An investment strategy that consistently sells a stock before it peaks and buys after the market reaches its lowest point is the Holy Grail for investors. The idea of timing the market appeals to our inner competitive streak, but there can be huge financial consequences if an investor gets that timing even slightly wrong.
Can you time the markets? The answer, in short, is no. If market timing was a viable investment strategy, everyone would be playing the markets on a regular basis, doubling their savings in a weekend before getting back to their daily lives. The reality is nothing like this – market timing is a near-impossible long term investment strategy that requires an incredible amount of not only knowledge, but time.
We recently examined the consequences of missing out on the periods of sharp recovery that almost always follow significant downturns in the markets.
The potential cost of getting it wrong
To assess the impact of withdrawing from the markets at the wrong time (or waiting too long to enter them), we examined the growth of two identical hypothetical portfolios (see the chart above). One portfolio (from a particularly poorly timed investor) was pulled out of the markets during the four major dips over the last 10 years and only reinvested once markets had recovered, while the other stayed the course and waited for the seas to calm.
As shown in the chart, missing out on recoveries can be very costly for long term investors. In the example, missing the bounce that followed the falls during the period led to a portfolio that was around 35% lower at the end, when compared to leaving it invested. Withdrawing investments meant, ultimately, missing out on around 60% of the portfolio’s growth.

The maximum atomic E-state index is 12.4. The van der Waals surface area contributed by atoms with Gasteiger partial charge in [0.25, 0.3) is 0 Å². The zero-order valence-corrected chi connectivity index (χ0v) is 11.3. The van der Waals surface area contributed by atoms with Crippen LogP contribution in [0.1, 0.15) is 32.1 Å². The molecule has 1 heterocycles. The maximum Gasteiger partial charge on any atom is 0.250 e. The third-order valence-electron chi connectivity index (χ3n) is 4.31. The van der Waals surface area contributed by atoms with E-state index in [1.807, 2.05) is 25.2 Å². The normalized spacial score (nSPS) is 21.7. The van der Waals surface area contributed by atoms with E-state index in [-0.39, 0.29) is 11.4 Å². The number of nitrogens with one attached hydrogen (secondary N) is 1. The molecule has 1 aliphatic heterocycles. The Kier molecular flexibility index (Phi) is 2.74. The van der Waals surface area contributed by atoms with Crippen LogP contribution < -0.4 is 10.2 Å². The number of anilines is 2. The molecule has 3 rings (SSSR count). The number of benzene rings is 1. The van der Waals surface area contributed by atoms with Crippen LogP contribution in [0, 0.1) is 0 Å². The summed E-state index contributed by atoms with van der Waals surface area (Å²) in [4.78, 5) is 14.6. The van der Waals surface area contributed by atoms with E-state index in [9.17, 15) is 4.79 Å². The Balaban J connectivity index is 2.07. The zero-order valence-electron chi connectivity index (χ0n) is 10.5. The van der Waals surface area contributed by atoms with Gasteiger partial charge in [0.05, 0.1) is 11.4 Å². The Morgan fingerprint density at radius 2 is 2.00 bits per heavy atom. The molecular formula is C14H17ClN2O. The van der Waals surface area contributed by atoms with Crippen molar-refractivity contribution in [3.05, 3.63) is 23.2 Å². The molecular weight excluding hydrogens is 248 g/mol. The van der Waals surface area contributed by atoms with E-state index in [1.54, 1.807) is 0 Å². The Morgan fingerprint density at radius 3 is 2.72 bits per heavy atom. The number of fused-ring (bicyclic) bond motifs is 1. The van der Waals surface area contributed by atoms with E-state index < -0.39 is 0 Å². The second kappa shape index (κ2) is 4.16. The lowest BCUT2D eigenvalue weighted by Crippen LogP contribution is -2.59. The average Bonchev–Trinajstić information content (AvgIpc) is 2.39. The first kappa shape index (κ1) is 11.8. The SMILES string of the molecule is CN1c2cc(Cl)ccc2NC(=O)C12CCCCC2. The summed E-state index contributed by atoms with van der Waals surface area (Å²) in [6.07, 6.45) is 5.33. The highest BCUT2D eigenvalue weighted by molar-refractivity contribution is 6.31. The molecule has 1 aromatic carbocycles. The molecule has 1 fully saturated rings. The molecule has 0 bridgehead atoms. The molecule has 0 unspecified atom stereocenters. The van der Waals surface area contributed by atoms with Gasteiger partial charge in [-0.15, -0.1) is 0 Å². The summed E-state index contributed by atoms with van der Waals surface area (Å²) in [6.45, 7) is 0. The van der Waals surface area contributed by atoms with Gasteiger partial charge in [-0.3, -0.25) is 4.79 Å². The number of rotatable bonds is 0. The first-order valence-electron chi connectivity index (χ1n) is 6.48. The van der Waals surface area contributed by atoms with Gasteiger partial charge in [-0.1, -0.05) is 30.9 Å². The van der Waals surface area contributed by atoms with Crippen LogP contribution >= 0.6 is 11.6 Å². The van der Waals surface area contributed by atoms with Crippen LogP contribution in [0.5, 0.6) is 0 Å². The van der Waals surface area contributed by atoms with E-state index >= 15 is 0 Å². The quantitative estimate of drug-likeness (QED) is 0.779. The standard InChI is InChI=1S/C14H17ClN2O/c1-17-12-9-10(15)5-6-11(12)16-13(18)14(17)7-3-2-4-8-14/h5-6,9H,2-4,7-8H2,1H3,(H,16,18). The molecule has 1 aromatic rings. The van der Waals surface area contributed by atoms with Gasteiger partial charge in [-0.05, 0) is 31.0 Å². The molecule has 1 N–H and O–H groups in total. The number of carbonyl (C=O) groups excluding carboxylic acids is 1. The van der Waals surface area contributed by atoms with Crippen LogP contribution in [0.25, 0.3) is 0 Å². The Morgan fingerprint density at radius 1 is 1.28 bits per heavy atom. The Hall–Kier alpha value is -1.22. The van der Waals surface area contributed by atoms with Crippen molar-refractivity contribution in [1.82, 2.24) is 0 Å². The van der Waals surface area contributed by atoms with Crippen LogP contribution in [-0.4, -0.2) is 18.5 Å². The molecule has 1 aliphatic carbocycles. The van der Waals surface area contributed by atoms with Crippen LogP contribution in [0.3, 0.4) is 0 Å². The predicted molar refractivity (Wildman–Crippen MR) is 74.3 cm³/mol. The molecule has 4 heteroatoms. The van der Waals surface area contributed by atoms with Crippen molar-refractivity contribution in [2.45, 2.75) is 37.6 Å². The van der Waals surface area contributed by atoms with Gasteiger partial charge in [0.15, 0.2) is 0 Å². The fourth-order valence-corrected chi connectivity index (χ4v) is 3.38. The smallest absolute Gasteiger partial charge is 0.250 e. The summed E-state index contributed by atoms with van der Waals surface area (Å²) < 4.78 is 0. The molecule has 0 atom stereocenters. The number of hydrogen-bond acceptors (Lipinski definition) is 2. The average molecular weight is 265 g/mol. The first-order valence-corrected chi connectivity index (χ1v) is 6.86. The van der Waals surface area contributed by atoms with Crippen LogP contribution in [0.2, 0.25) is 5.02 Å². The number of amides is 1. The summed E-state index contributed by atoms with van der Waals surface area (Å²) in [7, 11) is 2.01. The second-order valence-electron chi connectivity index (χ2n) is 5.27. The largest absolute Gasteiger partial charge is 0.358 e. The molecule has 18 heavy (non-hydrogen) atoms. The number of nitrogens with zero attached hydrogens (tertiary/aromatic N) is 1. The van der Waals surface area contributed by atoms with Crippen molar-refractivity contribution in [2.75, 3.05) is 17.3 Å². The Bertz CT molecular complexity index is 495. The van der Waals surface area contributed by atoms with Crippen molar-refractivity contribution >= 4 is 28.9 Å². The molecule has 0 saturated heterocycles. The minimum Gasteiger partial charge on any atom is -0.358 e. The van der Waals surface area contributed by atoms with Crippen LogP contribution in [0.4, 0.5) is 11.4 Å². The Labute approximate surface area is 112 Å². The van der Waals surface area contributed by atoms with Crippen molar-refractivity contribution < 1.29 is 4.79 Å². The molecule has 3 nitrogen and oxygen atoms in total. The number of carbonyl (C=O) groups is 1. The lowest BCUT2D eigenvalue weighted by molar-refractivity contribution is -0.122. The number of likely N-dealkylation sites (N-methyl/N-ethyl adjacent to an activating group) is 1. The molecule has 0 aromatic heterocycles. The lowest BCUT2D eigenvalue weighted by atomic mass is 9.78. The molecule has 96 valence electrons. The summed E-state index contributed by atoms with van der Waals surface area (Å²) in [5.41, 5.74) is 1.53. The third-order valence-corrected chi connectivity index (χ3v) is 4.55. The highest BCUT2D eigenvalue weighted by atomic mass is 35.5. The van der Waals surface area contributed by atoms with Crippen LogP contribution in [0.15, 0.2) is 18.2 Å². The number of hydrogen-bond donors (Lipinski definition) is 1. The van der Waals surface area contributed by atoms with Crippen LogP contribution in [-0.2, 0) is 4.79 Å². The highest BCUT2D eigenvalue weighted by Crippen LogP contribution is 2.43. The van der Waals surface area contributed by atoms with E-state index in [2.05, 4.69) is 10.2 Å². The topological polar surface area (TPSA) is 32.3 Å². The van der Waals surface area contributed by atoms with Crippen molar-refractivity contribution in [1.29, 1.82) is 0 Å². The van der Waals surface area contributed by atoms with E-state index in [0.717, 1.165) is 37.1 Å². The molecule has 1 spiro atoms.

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Of course, an investor that attempts to time the market is unlikely to do as poorly as someone who sells at the bottom and buys at the top, but the opposite is also true. Timing the market is incredibly difficult and mistakes are inevitable. Our study simply highlights how costly those mistakes can be, whether they occur once or repeatedly.
Academics have shown that most active retail and institutional traders lose money in the long run because adopting a market timing strategy is very similar to gambling in a casino. The chance of being right is around 50%, but that 50% is eroded by trading costs, particularly when this is multiplied.
Some individuals manage to time the market well, but there are some big questions investors should ask themselves before trying to time the market:
- Do I have access to people who can time the market?
- Do I really think I can time the markets consistently given my skill set?
- Can I cope with the stress of market timing?
- Do I have the time needed for this activity?
Long-term macroeconomic trends, diversification and robust risk management help investors achieve sustainable long-term returns without targeting market timing. There are three key pillars that should underpin any investment strategy:
- Understanding of the long-term expected returns across asset classes – academic research makes it easier to predict 5-10 years returns than it does for returns over a few months.
- Ensuring that you have diversification in your portfolio to optimise market relationships and achieve better risk-adjusted returns, potentially through a buy and hold strategy.
- Ensuring that you preserve capital in difficult market conditions to ensure you have balanced returns.
Photo by Mathew Schwartz on Unsplash
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